Two weeks to the day since they last played a hockey game, this afternoon the Pittsburgh Penguins look to extend their winning streak to eight games as they host the San Jose Sharks. The unanticipatedly extended holiday break was just about the only thing that could be done to slow down the Penguins, which had been one of the hottest teams in the League prior to the NHL hitting the pause button Christmas week.
Ironically, the pause may only have helped to fortify Pittsburgh’s roster, as the team are expecting the returns of Jake Guentzel and Bryan Rust after the duo were out of action due to injury. Depending on how soon the postponed games get rescheduled, there’s a good chance the Penguins will have an opportunity to play these games with a better roster than they may have been expected to at the time. Had the pause lasted a little longer, they might have also gotten Evgeni Malkin and the cast of players inactive due to the COVID-19 protocol back as well. As it stands as of this writing, it looks as though the Penguins will be without Tristan Jarry, John Marino, Jeff Carter, and Teddy Blueger due to COVID-19, and we will have to wait a little longer for Mr. Malkin’s highly anticipated return.
Despite their run of good form, Pittsburgh remains in fourth place in the Metropolitan Division, five, six, and eight points behind the New York Rangers, Carolina, and Washington, respectively, in what is once again turning out to be a very strong top four in the division, which features four of the top twelve teams and three of the top five in the League. Although in fourth place in the division, the Penguins are comfortably ahead of their rivals for the top wild card spot in the playoffs. The playoff race is beginning to take shape, albeit a nebulous one, with five teams vying for the second wild card seed currently held by the Detroit Red Wings.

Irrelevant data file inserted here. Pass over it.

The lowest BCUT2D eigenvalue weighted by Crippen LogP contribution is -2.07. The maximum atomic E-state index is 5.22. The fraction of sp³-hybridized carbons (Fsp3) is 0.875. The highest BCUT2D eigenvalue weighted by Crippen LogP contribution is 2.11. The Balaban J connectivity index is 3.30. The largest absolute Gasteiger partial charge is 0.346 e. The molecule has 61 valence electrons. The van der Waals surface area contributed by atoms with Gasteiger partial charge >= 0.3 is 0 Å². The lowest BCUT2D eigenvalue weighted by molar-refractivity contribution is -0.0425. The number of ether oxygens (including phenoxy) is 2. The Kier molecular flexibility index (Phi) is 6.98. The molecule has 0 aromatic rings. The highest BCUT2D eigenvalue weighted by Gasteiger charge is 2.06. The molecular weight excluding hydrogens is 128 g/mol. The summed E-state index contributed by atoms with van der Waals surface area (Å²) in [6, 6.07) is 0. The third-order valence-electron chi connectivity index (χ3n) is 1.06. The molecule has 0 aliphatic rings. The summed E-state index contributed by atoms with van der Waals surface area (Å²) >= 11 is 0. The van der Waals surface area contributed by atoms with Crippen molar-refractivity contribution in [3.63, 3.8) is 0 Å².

As things stand, Pittsburgh has held itself afloat quite well in spite of the absences in the lineup, and they stand to be one of the few teams that could actually benefit from this long pause, even if there’s a bit more rust than desired (all apologies to Bryan).
After heading into the season with low expectations, the San Jose Sharks are also very much in the playoff race, although not in quite as comfortable a spot as their opponents tonight. At 35 points, they sit just one point behind the Colorado Avalanche for the second wild card spot in the Western Conference, tied with their Californian comrades in Los Angeles for fifth in the Pacific Division.
The pause looks to have settled their inconsistency, at least for the time being, as they’ve won their last two games since returning from the holiday break. Prior to the pause, there had been a lot of win 1-3 games, lose 1-3 games on their results sheet, but they have avoided being under .500 all season so kudos to them. Incredibly, they have just one shootout/overtime loss, joining auspicious company such as Carolina, Vegas, Edmonton and, err, Columbus with one or fewer SOL this season. They have been led this season by scoring leader Timo Meier, with 31 points in 27 games, leading goal scorer Tomas Hertl, the resurgence of Erik Karlsson, and thus far a career season from James Reimer in his second stint as a Shark.